University of Delaware using zeolites to create new pathways for greener chemicals

August 16, 2021 |

In Delaware, a doctoral student in chemical and biomolecular engineering at the University of Delaware, has been running experiments with zeolites in UD’s Colburn Lab. He wants to see if a special kind of this porous material can unlock new pathways to cleaner, greener chemical reactions.

A typical zeolite is made up primarily of aluminum, oxygen and silicon atoms linked together, which creates a three-dimensional (3D) cage-like structure that acts like a sieve on a molecular scale with the ability to sort molecules of a particular size. The inclusion of aluminum creates a charge imbalance (an anion), which is balanced by either metal ions or hydrogen ions — the active sites that propel reactions to occur.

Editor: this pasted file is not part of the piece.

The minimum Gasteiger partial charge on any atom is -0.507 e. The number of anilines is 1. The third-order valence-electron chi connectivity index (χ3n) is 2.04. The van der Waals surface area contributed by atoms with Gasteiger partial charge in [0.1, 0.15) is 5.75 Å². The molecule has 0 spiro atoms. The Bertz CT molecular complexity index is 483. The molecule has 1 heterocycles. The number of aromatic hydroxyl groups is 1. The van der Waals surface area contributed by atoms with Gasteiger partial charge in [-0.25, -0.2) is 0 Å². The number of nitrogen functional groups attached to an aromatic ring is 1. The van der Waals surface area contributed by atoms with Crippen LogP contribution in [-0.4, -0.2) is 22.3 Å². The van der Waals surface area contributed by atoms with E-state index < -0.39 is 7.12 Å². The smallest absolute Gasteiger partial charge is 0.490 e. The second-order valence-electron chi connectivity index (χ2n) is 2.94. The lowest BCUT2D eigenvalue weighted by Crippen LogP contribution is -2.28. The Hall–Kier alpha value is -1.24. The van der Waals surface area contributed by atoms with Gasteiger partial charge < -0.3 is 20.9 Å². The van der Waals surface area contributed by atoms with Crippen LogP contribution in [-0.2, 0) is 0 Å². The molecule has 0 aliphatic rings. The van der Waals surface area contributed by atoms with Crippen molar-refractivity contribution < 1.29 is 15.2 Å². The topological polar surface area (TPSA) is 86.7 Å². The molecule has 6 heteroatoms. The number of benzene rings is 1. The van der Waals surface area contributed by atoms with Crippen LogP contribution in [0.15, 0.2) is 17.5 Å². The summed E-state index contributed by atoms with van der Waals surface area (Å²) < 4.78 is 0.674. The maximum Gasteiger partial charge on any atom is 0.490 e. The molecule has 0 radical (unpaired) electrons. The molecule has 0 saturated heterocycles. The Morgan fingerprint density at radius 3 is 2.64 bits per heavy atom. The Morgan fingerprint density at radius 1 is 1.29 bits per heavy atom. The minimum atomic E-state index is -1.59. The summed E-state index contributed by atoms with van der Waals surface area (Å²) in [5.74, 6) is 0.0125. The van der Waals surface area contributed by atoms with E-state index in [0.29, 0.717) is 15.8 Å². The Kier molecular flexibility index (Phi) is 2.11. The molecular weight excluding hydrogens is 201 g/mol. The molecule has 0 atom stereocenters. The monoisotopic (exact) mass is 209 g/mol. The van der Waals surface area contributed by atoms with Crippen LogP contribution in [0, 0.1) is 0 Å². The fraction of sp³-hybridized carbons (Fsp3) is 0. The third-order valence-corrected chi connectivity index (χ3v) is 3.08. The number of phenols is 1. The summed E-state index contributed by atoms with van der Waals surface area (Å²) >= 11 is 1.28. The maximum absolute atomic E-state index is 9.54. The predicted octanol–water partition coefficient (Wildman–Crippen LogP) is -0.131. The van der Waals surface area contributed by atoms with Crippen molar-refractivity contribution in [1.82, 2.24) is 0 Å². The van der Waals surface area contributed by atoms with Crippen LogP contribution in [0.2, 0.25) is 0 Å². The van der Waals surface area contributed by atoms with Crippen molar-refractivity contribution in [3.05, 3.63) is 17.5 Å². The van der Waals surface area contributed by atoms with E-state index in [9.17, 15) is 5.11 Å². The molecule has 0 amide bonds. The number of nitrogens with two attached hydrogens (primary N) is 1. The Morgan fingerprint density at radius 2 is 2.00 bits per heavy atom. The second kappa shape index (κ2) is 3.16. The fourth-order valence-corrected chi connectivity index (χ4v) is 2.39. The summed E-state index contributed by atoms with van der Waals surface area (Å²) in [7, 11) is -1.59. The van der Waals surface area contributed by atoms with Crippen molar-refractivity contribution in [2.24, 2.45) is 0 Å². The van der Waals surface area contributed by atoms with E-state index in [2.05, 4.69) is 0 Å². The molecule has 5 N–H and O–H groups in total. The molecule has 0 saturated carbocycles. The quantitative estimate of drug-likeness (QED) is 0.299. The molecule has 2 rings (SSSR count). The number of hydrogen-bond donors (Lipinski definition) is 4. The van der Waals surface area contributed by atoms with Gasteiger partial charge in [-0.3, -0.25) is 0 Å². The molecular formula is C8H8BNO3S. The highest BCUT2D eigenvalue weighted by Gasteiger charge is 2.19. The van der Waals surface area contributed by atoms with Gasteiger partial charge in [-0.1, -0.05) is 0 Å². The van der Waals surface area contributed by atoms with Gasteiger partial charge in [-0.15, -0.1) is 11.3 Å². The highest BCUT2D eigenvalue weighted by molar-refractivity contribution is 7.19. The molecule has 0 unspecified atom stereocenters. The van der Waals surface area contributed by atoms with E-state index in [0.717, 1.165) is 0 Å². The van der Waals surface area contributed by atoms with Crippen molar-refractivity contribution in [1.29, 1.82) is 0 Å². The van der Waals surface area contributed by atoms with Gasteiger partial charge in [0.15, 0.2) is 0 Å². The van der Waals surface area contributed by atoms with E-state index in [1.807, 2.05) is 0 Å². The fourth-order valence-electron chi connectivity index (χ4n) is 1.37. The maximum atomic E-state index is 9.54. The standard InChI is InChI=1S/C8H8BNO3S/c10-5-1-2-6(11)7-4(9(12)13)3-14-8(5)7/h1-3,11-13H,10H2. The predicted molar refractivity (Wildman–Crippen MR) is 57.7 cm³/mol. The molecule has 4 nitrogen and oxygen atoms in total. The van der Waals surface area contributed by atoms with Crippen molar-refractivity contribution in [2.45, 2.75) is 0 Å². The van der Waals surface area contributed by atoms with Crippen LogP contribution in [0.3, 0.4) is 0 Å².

The research goal is to have the more selective iron zeolite catalyst only perform a subset of the various reactions involved in methanol to hydrocarbon (MTH) chemistry. MTH is a way of converting methanol, a single carbon molecule derived from natural gas or biomass, into larger and more valuable hydrocarbons to prepare fuels and chemicals. One of the goals of his work is to get the reactivity of iron-based zeolites to be more similar to aluminum zeolites, which are the most used catalysts in industry.

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Category: Research

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